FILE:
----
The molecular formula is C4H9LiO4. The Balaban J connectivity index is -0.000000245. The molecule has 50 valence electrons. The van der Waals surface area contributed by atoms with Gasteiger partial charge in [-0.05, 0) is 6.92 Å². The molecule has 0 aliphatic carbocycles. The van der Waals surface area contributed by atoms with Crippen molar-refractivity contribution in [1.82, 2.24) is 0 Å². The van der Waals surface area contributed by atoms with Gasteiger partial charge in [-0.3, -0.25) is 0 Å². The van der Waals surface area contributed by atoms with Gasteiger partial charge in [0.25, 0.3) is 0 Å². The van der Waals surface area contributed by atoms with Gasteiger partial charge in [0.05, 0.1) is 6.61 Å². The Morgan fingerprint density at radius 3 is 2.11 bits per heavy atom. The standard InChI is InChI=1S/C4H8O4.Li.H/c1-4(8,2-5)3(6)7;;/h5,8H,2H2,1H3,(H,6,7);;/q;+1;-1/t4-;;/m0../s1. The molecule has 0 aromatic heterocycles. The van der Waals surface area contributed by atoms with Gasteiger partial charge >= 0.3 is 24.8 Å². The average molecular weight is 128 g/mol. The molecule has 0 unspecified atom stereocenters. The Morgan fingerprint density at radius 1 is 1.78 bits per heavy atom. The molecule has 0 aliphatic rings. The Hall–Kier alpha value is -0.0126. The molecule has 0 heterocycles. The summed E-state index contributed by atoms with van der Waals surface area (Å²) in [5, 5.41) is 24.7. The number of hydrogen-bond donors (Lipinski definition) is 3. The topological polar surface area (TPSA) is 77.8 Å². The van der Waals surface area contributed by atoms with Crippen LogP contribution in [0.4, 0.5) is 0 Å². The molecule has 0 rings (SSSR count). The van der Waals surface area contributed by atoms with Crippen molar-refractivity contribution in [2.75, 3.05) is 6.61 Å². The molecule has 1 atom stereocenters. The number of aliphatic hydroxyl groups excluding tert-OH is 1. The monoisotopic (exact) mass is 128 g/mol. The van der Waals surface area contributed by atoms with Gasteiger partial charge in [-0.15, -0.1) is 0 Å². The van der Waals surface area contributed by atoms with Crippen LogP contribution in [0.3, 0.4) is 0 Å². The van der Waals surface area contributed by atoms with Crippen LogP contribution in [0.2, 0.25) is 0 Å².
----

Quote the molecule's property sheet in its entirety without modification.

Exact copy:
The molecular formula is C4H9LiO4. The Balaban J connectivity index is -0.000000245. The molecule has 50 valence electrons. The van der Waals surface area contributed by atoms with Gasteiger partial charge in [-0.05, 0) is 6.92 Å². The molecule has 0 aliphatic carbocycles. The van der Waals surface area contributed by atoms with Crippen molar-refractivity contribution in [1.82, 2.24) is 0 Å². The van der Waals surface area contributed by atoms with Gasteiger partial charge in [-0.3, -0.25) is 0 Å². The van der Waals surface area contributed by atoms with Gasteiger partial charge in [0.25, 0.3) is 0 Å². The van der Waals surface area contributed by atoms with Gasteiger partial charge in [0.05, 0.1) is 6.61 Å². The Morgan fingerprint density at radius 3 is 2.11 bits per heavy atom. The standard InChI is InChI=1S/C4H8O4.Li.H/c1-4(8,2-5)3(6)7;;/h5,8H,2H2,1H3,(H,6,7);;/q;+1;-1/t4-;;/m0../s1. The molecule has 0 aromatic heterocycles. The van der Waals surface area contributed by atoms with Gasteiger partial charge >= 0.3 is 24.8 Å². The average molecular weight is 128 g/mol. The molecule has 0 unspecified atom stereocenters. The Morgan fingerprint density at radius 1 is 1.78 bits per heavy atom. The molecule has 0 aliphatic rings. The Hall–Kier alpha value is -0.0126. The molecule has 0 heterocycles. The summed E-state index contributed by atoms with van der Waals surface area (Å²) in [5, 5.41) is 24.7. The number of hydrogen-bond donors (Lipinski definition) is 3. The topological polar surface area (TPSA) is 77.8 Å². The van der Waals surface area contributed by atoms with Crippen LogP contribution in [0.4, 0.5) is 0 Å². The molecule has 0 rings (SSSR count). The van der Waals surface area contributed by atoms with Crippen molar-refractivity contribution in [2.75, 3.05) is 6.61 Å². The molecule has 1 atom stereocenters. The number of aliphatic hydroxyl groups excluding tert-OH is 1. The monoisotopic (exact) mass is 128 g/mol. The van der Waals surface area contributed by atoms with Gasteiger partial charge in [-0.15, -0.1) is 0 Å². The van der Waals surface area contributed by atoms with Crippen LogP contribution in [0.3, 0.4) is 0 Å². The van der Waals surface area contributed by atoms with Crippen LogP contribution in [0.2, 0.25) is 0 Å².